Brown doesn’t have a specific development proposal for the property. But according to Carmin, Brown has been approached for possible development of a hotel in the southwest corner of the property, next to I-69. Brown has also been approached to develop a large part of the property as a training center for fire and emergency services.
Also a part of the mix for Brown and Carmin is the low probability they see that a large employer might develop the entire parcel as a 200-employee corporate headquarters, which would be consistent with an ME (mixed-use employment) zoning district. Instead, it would only be smaller operations—with 5, 10, 15 or maybe 30 employees—who might be interested in developing some smaller part of the 87-acres.
That’s a scenario that would require subdividing the parcel, which would trigger a requirement to build a north-south connector road, bisecting the property, according to Carmin. Greulich confirmed that subdivision would require the construction of a road.
Carmin said, “The cost estimate I have from a local engineer for the cost of that road is $2.6 million.” He added, “You cannot put in a $2.6-million road by having one user come in who’s willing to build a site of 10 to 15,000 square feet, employ 20 people—they will not pay enough for the lot.”
At the land use committee meeting, and the earlier meetings of the plan commission, Carmin has pointed out that the parcel is part of Bloomington’s consolidated TIF district, which means that in principle, public money could be used to pay for road construction. That is unlikely, Carmin has said, given that the city’s current policy has been to invest TIF revenue in more centrally-located areas—Switchyard Park, the Trades District and the 2nd Street hospital site. That means the road, which would have to be built if the property were subdivided, would have to be paid for by Brown, Carmin said.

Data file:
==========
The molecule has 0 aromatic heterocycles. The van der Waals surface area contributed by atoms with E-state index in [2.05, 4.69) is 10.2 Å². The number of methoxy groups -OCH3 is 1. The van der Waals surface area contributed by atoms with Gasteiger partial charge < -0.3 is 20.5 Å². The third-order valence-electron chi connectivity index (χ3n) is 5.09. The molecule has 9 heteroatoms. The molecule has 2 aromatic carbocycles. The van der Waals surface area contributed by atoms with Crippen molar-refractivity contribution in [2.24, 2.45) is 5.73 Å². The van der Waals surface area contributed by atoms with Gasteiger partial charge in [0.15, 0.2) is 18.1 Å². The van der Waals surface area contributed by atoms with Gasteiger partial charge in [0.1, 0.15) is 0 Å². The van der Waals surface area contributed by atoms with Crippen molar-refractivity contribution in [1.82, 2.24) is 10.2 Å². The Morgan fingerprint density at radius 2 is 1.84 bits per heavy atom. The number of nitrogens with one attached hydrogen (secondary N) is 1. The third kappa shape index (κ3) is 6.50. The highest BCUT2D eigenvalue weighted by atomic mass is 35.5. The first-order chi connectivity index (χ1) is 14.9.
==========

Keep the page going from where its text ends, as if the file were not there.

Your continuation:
During deliberations, land use committee member Matt Flaherty took up the question of TIF investment by drawing a parallel between the reasons that either a municipality or a private developer might invest in infrastructure improvements like road building.
Flaherty said, “We bond for that money to construct the road, with the assumption that we are going to see development that will increase our tax base and pay for that bond. And of course, that’s how TIFs are meant to work.” Flaherty added, “The same can be said for a private developer: You front the $2.6 million, with the anticipation that this will redevelop, that if you build the infrastructure, you will have more interested parties looking to develop housing or employment or various various things.”
Volan, who abstained from the committee vote, said he wanted to hear from other interested parties. He wanted to know how much money is available in the city’s TIF fund.
Early in the committee’s deliberations, Volan said the issue is not strictly one of planning and zoning, but rather includes economic development. So Volan wanted to hear an opinion from the city’s director of economic and sustainable development, Alex Crowley.
During the December plan commission meeting, Clark Greiner, who is business development director for the Bloomington Economic Development Corporation, weighed in for increased flexibility of land uses on the 87-acre site. “We support zoning flexibility,” he said, adding that the zoning flexibility should “work for the property that enables the development to benefit the community.”
At its meeting last week, the city council’s land use committee voted 0–3 on the requested rezone of the 87 acres. Those voting against the rezone were: Isabel Piedmont-Smith, Matt Flaherty, and Kate Rosenbarger.
A committee vote has no legal impact on the final outcome. Steve Volan abstained from the vote. Independent of the committee’s vote tally, the request always comes back to the full council for consideration. Committee members are not bound by their votes cast as committee members.
The city council’s information packet for the March 17 meeting is posted online.